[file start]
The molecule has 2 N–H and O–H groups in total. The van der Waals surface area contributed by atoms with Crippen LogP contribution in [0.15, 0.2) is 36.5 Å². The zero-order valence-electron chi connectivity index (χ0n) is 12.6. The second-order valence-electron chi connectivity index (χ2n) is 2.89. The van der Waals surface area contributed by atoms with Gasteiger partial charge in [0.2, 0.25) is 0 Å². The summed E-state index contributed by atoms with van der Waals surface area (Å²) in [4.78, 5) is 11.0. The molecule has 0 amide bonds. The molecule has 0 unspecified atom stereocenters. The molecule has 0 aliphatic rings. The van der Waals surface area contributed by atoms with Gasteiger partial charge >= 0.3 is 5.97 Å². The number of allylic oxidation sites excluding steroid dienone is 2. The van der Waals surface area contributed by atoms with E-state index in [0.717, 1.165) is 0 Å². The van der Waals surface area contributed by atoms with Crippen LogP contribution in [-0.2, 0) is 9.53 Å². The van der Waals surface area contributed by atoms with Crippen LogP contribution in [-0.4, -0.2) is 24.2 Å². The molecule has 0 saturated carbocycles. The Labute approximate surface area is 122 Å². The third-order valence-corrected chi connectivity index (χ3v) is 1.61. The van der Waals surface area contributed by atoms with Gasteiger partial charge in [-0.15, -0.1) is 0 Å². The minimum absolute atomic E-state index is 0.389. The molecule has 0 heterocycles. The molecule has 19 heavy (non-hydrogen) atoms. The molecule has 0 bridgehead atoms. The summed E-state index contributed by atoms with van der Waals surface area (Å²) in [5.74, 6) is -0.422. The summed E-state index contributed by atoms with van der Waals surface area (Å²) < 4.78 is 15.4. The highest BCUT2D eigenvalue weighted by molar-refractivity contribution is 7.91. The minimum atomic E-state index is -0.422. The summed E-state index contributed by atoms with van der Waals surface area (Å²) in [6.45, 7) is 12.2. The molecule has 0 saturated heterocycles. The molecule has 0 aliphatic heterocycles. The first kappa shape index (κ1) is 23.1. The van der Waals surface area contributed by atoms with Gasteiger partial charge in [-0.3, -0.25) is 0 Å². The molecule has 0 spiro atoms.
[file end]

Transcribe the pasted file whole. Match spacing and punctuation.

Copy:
The molecule has 2 N–H and O–H groups in total. The van der Waals surface area contributed by atoms with Crippen LogP contribution in [0.15, 0.2) is 36.5 Å². The zero-order valence-electron chi connectivity index (χ0n) is 12.6. The second-order valence-electron chi connectivity index (χ2n) is 2.89. The van der Waals surface area contributed by atoms with Gasteiger partial charge in [0.2, 0.25) is 0 Å². The summed E-state index contributed by atoms with van der Waals surface area (Å²) in [4.78, 5) is 11.0. The molecule has 0 amide bonds. The molecule has 0 unspecified atom stereocenters. The molecule has 0 aliphatic rings. The van der Waals surface area contributed by atoms with Gasteiger partial charge >= 0.3 is 5.97 Å². The number of allylic oxidation sites excluding steroid dienone is 2. The van der Waals surface area contributed by atoms with E-state index in [0.717, 1.165) is 0 Å². The van der Waals surface area contributed by atoms with Crippen LogP contribution in [-0.2, 0) is 9.53 Å². The van der Waals surface area contributed by atoms with Crippen LogP contribution in [-0.4, -0.2) is 24.2 Å². The molecule has 0 saturated carbocycles. The Labute approximate surface area is 122 Å². The third-order valence-corrected chi connectivity index (χ3v) is 1.61. The van der Waals surface area contributed by atoms with Gasteiger partial charge in [-0.15, -0.1) is 0 Å². The minimum absolute atomic E-state index is 0.389. The molecule has 0 heterocycles. The molecule has 19 heavy (non-hydrogen) atoms. The molecule has 0 bridgehead atoms. The summed E-state index contributed by atoms with van der Waals surface area (Å²) in [5.74, 6) is -0.422. The summed E-state index contributed by atoms with van der Waals surface area (Å²) < 4.78 is 15.4. The highest BCUT2D eigenvalue weighted by molar-refractivity contribution is 7.91. The minimum atomic E-state index is -0.422. The summed E-state index contributed by atoms with van der Waals surface area (Å²) in [6.45, 7) is 12.2. The molecule has 0 saturated heterocycles. The molecule has 0 aliphatic heterocycles. The first kappa shape index (κ1) is 23.1. The van der Waals surface area contributed by atoms with Gasteiger partial charge in [-0.3, -0.25) is 0 Å². The molecule has 0 spiro atoms.